“I’m in your hands,” answered Ned. “I begin to find better every day
you’re right, Knox. And what did she do when she heard he was down and

“Took a very proper line,” answered Philander. “Some, feeling what
she feels and knowing that she’d done with him, for evermore, whatever
happened, would have left him to stew in his own juice; but Medora,
having a very fine pride, would have despised herself for any such
littleness as that. I see as clear as day what was in her mind. She
said to herself, ‘I’ve been a silly fool, and so has he. We were lost
to sense and reality, and acted in a mad and improper manner. In
fact, we’ve been everything we could be, except wicked, and silliness
is often punished worse than wickedness. But, though Kellock richly
deserved to lose his stroke, it’s as much my fault as his own that he
has done so, and I’m too sporting to turn my back on him at such a
moment. If he’s ruined, then it’s my hard duty to share his trouble,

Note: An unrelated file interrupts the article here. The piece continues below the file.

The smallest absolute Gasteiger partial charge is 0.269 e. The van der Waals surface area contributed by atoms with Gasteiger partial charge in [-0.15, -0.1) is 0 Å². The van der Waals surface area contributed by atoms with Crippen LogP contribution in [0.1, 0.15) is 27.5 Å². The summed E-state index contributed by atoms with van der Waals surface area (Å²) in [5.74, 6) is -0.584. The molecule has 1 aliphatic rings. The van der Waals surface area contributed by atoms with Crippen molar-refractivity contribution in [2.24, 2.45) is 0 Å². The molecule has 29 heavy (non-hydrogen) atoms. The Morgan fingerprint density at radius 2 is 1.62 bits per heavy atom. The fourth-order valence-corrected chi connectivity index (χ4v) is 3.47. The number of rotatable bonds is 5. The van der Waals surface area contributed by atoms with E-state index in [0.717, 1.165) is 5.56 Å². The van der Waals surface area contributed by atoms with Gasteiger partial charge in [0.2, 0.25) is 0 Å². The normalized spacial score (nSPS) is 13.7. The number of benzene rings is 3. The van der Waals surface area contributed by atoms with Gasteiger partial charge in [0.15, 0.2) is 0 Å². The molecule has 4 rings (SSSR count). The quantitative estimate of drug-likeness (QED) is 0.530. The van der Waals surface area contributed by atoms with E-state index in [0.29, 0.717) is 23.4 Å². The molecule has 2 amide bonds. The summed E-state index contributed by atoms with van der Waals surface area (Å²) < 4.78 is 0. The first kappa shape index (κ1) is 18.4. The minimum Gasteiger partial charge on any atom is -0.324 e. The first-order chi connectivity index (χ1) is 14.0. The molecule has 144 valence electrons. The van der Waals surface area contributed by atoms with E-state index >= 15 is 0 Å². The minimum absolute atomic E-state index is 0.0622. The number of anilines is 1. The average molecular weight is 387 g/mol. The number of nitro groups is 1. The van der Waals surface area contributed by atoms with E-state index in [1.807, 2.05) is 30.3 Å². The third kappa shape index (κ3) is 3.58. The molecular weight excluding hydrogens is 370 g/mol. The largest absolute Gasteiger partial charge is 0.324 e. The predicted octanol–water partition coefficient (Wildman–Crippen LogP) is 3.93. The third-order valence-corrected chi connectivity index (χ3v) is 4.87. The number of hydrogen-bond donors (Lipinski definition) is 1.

and I won’t be a rat and quit a sinking ship. That’s not the sort of
woman Ned Dingle married.’ So Medora argued, no doubt—not knowing, of
course, what you’ve said to Kellock. So she went to him, and they’ve
gone to Totnes this evening along with Ernest Trood to see a doctor.
Thus you see, for her proper and womanly behaviour, Medora will be
rewarded—as we sometimes are if we do rightly—sooner or later.”

“How rewarded?” asked Ned.

“Why, by hearing presently from the man that you’re not going to
divorce her. She plays her part to him and cheers him up and takes
a hopeful view of the disaster, and so on; and then she hears what
brought it all about—your strong line. Of course, to her ear—she
being now a contrite creature with the scales fallen from her eyes—the
fact that you wouldn’t set her free to marry him was the best music she
could hear. She’ll know with you taking that line, she’ll be free of
Kellock for evermore, and able to set about her own salvation in fear
and trembling. And that, no doubt, is what she’ll do, for having paid
for girlish faults, she’ll now cultivate her womanly virtues and become
as fine a creature in mind as she is in body, and rise to be worthy of